Sitting quietly, doing nothing, spring comes, and the grass grows by itself
Decades ago, as a school teacher, my Mom found a way to manage her class. With a lot of class – I might add. While the staff complained about how hard it was to control the students and keep them quiet, she introduced a revolutionary idea.
In the timetable, she introduced, alongside subject classes, games, crafts and other academic stuff, the “Do nothing period” Everyone was curious about exactly what might happen during this 35-minute time slot. She told them that she intended doing nothing, and that they were free to do whatever they wanted. They could talk their heads off, they could yell, they could just sit quietly, take a nap – whatever they wanted.
Of course they thought it (and she) was weird.
But you know what? It worked like a charm.
The first day, they freaked out.
The second day was a little more subdued. I mean, there’s their teacher just sitting quietly watching them, so it must have felt a little odd.
The third day, some of them were just sitting quietly and drawing, or just fiddling with stuff.
By the fourth day, many of them sat quietly.
The strange thing was, this class was considered the noisiest in that section.
The next week, Mom introduced meditation to these 8-year-old children. Some of them would fidget a bit, while some would become drowsy. But almost all of them calmed down in 20 minutes, stayed quiet for the next fifteen and felt refreshed at the end of the class.
They were more attentive during class, and performed better. They generally seemed to enjoy everything more.
This practice continued for as long as Mom taught in that school – which was around 6 years – and she incorporated it in all the classes she taught, including high school.
What she really introduced was the necessary downtime those children needed to recoup their focus and energy.
“…But what I like doing best is Nothing.”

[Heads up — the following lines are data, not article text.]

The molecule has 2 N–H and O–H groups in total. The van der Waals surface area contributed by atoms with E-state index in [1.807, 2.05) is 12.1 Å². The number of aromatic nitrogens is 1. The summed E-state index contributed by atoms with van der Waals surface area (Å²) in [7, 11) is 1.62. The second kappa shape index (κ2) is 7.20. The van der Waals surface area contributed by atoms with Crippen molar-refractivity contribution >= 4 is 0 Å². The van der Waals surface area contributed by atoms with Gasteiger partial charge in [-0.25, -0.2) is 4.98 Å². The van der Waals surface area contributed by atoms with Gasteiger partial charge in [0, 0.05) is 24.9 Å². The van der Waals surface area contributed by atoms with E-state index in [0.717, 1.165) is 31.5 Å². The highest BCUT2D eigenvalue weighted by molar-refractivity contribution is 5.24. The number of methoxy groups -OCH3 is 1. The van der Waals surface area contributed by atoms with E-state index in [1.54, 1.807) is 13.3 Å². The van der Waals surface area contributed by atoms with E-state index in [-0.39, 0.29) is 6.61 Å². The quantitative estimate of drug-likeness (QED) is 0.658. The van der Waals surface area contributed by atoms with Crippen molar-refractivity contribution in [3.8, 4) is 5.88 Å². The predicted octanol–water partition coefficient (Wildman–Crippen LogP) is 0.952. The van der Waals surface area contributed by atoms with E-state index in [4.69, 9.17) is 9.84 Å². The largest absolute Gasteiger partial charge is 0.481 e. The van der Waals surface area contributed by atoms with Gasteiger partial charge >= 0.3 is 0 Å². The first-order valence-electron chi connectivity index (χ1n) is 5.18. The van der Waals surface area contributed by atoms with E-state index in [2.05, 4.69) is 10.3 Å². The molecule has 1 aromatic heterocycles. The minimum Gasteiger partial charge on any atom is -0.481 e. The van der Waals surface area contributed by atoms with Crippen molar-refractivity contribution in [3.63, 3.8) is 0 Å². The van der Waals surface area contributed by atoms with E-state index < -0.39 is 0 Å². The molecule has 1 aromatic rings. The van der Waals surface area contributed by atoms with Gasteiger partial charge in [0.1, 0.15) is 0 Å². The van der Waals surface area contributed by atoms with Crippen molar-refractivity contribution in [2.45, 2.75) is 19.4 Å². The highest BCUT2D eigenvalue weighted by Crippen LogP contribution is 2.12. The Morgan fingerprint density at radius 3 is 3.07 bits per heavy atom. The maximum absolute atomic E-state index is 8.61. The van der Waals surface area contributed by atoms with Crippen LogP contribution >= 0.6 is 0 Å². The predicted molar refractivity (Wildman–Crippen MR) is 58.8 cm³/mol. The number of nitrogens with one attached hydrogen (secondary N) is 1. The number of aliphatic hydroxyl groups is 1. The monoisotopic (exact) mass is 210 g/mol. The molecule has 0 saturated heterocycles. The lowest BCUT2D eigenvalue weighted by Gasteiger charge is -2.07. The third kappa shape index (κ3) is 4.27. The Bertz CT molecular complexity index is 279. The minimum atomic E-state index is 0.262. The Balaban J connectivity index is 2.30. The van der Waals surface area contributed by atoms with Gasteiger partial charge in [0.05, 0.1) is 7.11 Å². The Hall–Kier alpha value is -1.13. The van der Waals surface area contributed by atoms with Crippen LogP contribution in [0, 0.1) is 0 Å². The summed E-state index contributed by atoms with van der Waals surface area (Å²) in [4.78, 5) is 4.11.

“How do you do Nothing?” asked Pooh, after he had wondered for a long time.
“Well, it’s when people call out at you just as you’re going off to do it, What are you going to do Christopher Robin, and you say, Oh, nothing, and you go and do it.”
“Oh, I see,” said Pooh. “This is a nothing sort of thing that we’re doing right now.”
“Oh, I see,” said Pooh again. “It means just going along, listening to all the things you can’t hear and not bothering.”
“Oh!” said Pooh.”
― A. A. Milne, The House at Pooh Corner
Most of us have busy schedules and an ever-growing to-do list. We keep wishing for time “off”, but I am guessing that it really doesn’t happen. Stress quietly builds up. We start getting just a little dissatisfied with life. We start whining a little bit.
Instead, what if we became conscious of this process and incorporated the habit of doing nothing for at least a few minutes every day?
Just sit still with a blank mind, as if we were just clearing out that mental space to let in fresh air? Quite like taking a clean plate for a meal?
When was the last time you spent a quiet moment just doing nothing – just sitting and looking at the sea, or watching the wind blowing the tree limbs, or waves rippling on a pond, a flickering candle or children playing in the park?– Ralph Marston